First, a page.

A Guide to Lockpicking in Elder Scrolls Online

Lockpicking in Elder Scrolls OnlineLockpicking has always been a part of the Elder Scrolls games. Whether you wanted to break into someone’s house or open a treasure chest, often you’d bump into a lock which can either be opened with a key (if one exists), with alteration magic or by picking the lock with lockpicks. In Morrowind the lockpicking system is a bit uneventful and based on randomness. You equip a lockpick and click on a locked container until your lockpick runs out of uses or the lock decides it’s time to open. Lockpicking in Oblivion is much more immersive and provided the player with a mini game. The player would have to “feel” the lock by watching the visual effects and listening to the sounds of pins or tumblers being forced up and falling down. Once you know which visuals/sounds to look out for, you can master the art of lockpicking.

The lockpicking system in Skyrim is mostly visual and quite different from Oblivion’s lockpicking mini game. In Skyrim, the player had to feel for the right tumbler position with a lockpick whilst turning a tension wrench in the lock its self. If the lockpick is not in the right position, it will break from excessive pressure applied by the tension wrench.

In Elder Scrolls Online, the lockpicking system bares the most resemblance to that of Oblivion.

The lockpicking mini game: Elder Scrolls Online Edition

A lock in ESO contains five pins, all of which have to be forced down into the correct position by using a lockpick. In order to pick the lock, the player has to pay attention to the visual and audio hints for the correct position of each pin. Each time the player fails to force a pin down, there is a chance that the lockpick will break and they are left with one less lockpick.

On top of this, the lock needs to be picked within a time limit and you also need to worry about the hostile forces of Tamriel, including monsters and enemy players, who might  sneak up on you while you’re working on the lock. Even if you can manage the hostile forces, you still have to watch your back for other friendly adventurers. If you fail to open the chest within the time limit, you will be unable to try and open the chest again for a short period of time. During this time period a cheeky fellow hero could take the opportunity to try and open the lock theirself, leaving you standing in the rain.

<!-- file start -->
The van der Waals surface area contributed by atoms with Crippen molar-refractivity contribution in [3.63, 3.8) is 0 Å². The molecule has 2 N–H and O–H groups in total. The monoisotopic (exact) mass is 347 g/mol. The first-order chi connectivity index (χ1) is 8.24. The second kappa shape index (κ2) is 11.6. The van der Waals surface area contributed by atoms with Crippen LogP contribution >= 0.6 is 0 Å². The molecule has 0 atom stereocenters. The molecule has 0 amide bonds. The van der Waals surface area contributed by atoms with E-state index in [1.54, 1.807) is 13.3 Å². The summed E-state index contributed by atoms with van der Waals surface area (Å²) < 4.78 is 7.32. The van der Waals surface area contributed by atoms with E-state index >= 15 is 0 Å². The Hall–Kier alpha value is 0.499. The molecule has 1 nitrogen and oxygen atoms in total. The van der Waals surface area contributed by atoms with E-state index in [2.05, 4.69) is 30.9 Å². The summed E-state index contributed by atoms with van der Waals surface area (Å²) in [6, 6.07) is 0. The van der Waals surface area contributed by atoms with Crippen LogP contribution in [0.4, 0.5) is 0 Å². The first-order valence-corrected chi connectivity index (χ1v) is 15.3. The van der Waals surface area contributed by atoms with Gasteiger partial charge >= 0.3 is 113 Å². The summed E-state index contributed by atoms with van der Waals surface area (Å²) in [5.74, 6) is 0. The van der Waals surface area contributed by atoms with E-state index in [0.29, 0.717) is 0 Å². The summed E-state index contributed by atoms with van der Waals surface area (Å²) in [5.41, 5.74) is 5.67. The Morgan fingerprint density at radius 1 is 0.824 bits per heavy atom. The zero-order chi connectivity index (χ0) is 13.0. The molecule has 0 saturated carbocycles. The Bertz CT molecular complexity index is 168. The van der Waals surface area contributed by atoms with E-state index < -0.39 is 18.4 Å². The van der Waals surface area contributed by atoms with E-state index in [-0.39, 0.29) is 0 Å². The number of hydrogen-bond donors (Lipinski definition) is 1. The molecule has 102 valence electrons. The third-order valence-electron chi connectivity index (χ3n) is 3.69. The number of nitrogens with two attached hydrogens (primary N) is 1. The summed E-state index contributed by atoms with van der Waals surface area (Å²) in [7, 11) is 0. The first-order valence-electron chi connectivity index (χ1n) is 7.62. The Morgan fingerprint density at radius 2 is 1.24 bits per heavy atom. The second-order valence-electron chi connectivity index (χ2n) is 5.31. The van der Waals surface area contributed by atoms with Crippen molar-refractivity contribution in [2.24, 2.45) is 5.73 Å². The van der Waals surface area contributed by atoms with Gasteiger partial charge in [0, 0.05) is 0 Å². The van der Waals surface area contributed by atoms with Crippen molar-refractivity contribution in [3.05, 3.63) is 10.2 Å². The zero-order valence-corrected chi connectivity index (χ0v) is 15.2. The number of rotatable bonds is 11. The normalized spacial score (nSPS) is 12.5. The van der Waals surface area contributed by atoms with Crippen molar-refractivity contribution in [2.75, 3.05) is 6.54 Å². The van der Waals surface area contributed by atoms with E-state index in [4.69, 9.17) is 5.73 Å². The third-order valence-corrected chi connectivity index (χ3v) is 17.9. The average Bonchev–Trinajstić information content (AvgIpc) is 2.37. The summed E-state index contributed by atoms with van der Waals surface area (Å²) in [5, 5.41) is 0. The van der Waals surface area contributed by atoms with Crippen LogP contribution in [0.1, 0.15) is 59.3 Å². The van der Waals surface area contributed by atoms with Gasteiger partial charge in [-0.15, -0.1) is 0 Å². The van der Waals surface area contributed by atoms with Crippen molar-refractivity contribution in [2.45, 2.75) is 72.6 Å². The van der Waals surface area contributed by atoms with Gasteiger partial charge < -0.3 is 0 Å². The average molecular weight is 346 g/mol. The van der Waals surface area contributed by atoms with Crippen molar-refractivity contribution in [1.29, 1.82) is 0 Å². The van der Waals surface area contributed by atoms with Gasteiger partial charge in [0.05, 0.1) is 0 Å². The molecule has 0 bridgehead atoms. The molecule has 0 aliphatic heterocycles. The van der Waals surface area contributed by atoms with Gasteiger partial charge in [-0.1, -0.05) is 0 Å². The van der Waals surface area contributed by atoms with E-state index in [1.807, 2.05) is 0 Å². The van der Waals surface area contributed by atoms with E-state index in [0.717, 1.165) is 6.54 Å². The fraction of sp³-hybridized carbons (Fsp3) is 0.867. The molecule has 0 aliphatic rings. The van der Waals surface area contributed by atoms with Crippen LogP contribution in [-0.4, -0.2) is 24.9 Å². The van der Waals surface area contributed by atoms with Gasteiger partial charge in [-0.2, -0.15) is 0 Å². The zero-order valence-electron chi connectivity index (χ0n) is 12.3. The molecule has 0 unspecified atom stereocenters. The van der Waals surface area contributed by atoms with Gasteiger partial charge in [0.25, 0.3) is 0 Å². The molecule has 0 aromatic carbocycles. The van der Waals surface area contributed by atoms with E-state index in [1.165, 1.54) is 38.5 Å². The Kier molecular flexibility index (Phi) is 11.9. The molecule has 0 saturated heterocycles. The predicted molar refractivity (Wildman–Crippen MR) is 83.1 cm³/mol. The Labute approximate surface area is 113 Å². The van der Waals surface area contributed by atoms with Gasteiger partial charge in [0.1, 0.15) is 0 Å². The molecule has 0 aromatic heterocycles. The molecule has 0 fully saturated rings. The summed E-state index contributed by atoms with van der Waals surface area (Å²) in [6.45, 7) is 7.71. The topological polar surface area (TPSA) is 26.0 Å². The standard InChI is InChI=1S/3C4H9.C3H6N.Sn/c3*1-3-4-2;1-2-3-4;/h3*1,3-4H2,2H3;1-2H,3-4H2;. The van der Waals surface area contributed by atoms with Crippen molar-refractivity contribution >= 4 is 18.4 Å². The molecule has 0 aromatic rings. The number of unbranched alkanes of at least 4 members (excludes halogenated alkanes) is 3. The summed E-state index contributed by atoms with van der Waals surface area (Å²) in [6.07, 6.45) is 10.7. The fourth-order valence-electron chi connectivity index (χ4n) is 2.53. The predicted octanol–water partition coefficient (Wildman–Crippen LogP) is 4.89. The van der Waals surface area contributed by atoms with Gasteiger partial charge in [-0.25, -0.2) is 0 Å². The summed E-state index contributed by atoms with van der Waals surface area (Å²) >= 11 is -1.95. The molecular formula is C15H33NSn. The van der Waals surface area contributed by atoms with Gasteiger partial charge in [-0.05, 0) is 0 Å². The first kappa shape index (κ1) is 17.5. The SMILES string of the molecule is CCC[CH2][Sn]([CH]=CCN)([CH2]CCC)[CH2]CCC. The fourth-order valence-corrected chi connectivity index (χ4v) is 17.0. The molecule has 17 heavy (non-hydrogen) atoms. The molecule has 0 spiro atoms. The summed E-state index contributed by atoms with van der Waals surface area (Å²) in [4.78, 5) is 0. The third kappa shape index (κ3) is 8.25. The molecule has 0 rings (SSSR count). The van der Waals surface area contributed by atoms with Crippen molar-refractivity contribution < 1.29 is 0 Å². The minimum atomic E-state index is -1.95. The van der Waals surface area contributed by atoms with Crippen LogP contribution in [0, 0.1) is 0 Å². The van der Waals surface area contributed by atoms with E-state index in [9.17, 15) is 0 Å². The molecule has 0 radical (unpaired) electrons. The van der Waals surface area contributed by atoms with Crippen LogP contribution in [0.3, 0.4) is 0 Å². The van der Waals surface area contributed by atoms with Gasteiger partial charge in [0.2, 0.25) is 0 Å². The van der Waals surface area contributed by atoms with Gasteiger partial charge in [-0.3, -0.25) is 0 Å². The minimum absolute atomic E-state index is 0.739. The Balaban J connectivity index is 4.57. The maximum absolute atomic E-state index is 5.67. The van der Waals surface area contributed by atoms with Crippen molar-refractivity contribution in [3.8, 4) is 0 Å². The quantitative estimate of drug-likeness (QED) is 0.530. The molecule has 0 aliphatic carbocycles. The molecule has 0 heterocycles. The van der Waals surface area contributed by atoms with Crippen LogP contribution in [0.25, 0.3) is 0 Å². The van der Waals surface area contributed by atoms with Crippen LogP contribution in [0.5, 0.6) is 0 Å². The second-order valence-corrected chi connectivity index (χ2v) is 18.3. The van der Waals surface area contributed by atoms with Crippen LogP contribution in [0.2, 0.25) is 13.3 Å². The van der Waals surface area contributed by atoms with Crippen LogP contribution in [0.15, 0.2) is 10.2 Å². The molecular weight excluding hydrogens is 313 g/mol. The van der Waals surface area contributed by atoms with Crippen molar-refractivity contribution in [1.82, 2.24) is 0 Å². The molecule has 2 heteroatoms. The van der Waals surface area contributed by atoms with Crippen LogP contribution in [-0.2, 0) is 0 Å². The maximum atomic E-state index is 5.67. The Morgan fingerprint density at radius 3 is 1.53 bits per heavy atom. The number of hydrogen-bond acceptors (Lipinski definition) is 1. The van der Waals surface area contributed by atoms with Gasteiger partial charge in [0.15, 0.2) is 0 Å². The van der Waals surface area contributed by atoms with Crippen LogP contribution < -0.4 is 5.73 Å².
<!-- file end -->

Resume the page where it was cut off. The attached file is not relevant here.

The environment in lockpicking is irrelevant in Oblivion and Skyrim, because the game is essentially paused every time you start picking a lock. Because ESO is multiplayer, there’s no pausing the game, which is something that you have to keep in mind when trying to bend the lock to your will.

Lockpicking in ESO

The screenshot taken from ESO’s Gathering & Exploration video shows what the lockpicking mini game looks like. The lock level of this lock is simple, which means there’s different levels of lock difficulty. The lock level means a lot of things. The time limit for solving the lock is shorter for more difficult locks, and way the tumblers respond to the lockpick could is more sensitive. The higher the lock’s level, the easier it is to mock things up and break lockpicks.

We can also see a Force Lock option which is keymapped to ‘R’ by default. The Force Lock success rate on this lock is 92 %, so it seems that at least the easier level locks could be forced open with a reasonable success rate. We can only guess how the force lock success rate is calculated at this point, but a similar mechanic called Auto-attempt exists in Oblivion. The success rate of Auto-attempt depends on your lockpicking level (security in Oblivion) in relation to the difficulty level of the lock. The higher the lockpicking level, the greater the chance that the lock can be forced open, and less lockpicks are lost in the process.

Lockpicking Tips

I find that lockpicking can be easily done without looking at the screen at all. I’m not saying you should do it, but it’s definitely possible because the game gives you two kind of hints: audio hints and visual hints.